Leaving the mountain means a drive past the spot named Skipper Musk Teahouse Lookout on the Landsborough/Maleny Road. You may also have noticed that recently, repairs and maintenance of the spot were undertaken, particularly the removal of long over-grown weedy vegetation that’s blocked the magnificent views of the coast for many years. No longer! Thanks to newly elected Councillor Winston Johnston, the magnificent views have been restored. More often than not, Pete’s Coffee Van is there, it’s a great spot to stop for a refreshment. So how did this lookout get its name?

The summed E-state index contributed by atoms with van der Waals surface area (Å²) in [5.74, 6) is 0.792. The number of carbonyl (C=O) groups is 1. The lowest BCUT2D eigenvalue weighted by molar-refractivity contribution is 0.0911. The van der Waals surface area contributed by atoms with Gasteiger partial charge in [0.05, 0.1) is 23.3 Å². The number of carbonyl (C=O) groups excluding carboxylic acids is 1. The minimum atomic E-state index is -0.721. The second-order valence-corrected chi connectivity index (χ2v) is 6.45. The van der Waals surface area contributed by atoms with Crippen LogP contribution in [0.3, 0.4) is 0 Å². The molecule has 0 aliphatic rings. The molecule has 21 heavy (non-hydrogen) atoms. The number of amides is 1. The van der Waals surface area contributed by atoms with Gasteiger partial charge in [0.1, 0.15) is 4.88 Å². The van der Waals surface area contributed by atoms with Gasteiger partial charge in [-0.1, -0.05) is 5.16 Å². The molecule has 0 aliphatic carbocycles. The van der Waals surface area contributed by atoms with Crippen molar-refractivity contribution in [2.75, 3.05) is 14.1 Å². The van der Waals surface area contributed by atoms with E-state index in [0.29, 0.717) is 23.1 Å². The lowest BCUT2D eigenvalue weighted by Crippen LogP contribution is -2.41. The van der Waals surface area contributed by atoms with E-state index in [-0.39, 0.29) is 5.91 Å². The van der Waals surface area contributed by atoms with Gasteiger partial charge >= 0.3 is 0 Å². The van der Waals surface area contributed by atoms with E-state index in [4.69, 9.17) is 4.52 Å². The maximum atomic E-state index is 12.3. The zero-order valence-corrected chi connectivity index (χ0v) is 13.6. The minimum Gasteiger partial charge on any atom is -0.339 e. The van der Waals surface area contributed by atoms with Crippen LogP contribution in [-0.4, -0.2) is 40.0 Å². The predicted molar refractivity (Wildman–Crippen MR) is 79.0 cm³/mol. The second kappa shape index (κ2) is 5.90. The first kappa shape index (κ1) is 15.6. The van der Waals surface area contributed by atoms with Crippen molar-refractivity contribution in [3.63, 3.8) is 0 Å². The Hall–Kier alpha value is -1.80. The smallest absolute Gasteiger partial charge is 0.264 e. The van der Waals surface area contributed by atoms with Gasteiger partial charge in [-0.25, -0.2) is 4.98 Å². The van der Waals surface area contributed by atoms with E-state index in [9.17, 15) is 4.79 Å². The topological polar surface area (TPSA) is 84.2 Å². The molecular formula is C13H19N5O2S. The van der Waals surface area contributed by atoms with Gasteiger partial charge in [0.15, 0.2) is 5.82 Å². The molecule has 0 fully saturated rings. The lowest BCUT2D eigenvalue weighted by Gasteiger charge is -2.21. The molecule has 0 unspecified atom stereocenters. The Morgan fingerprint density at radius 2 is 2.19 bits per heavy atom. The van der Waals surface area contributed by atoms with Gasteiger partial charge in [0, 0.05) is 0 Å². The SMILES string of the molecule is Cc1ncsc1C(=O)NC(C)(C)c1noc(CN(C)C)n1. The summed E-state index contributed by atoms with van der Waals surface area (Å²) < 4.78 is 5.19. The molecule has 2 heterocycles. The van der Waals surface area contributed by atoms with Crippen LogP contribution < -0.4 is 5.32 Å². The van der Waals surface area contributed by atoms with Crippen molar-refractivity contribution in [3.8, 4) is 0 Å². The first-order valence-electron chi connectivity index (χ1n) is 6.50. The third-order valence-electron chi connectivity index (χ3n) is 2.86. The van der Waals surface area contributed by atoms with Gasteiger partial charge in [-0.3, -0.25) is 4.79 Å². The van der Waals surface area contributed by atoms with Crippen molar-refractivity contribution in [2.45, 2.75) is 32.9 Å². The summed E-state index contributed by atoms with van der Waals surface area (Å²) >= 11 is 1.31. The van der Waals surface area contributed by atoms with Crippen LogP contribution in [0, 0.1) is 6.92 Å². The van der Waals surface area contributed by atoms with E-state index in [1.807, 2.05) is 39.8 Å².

It is because it is closest to the actual location of the original “Old Tea House Rooms” with of course, its own interesting history. Two enterprising pioneer women, Mrs Amelia Elizabeth Skipper and Mrs Daisy Georgina Musk, once ran a teahouse in the 1920’s (not far from the lookout) for bullock drivers as they got to the top of the range. The drivers could be heard cracking their whips as they got close, to alert the ladies to put the scones in the oven! The teahouse was a welcome place of warmth for all those who travelled the rough and often boggy mountain road. This very early “Tea House” on the southern edge of the Blackall Range became a stopping place of refuge for selectors and early travellers to and from the Blackall Mountains – a spot for weary travellers to rest and have a break from the tedious journey up or down the range. The teahouse was actually located on the south east corner of Hovard (Quarry) and Ensbey Roads. (The main Landsborough/Maleny Road no longer traverses the eastern side of Wilkes Knob but passes between Bald Knob and Wilkes Knob). It is fitting that the “Old Skipper/Musk Teahouse” is re-membered at the southern end of “The Ice Box,” the name locals long ago gave the cutting between Wilkes Knob and Bald Knob. For a long time, Skipper Musk Teahouse Lookout was an unnamed spot, until officially named by the Qld Government in 2009. Much of this story is from the writings of local freelance historian, Bill Johnston – it was Bill who spent a long time lobbying both Sunshine Coast Regional Council and the State Transport Department to have the local historical lookout signposted. (Picture courtesy of Maleny Historical Society from Bill Hankinson’s collection.)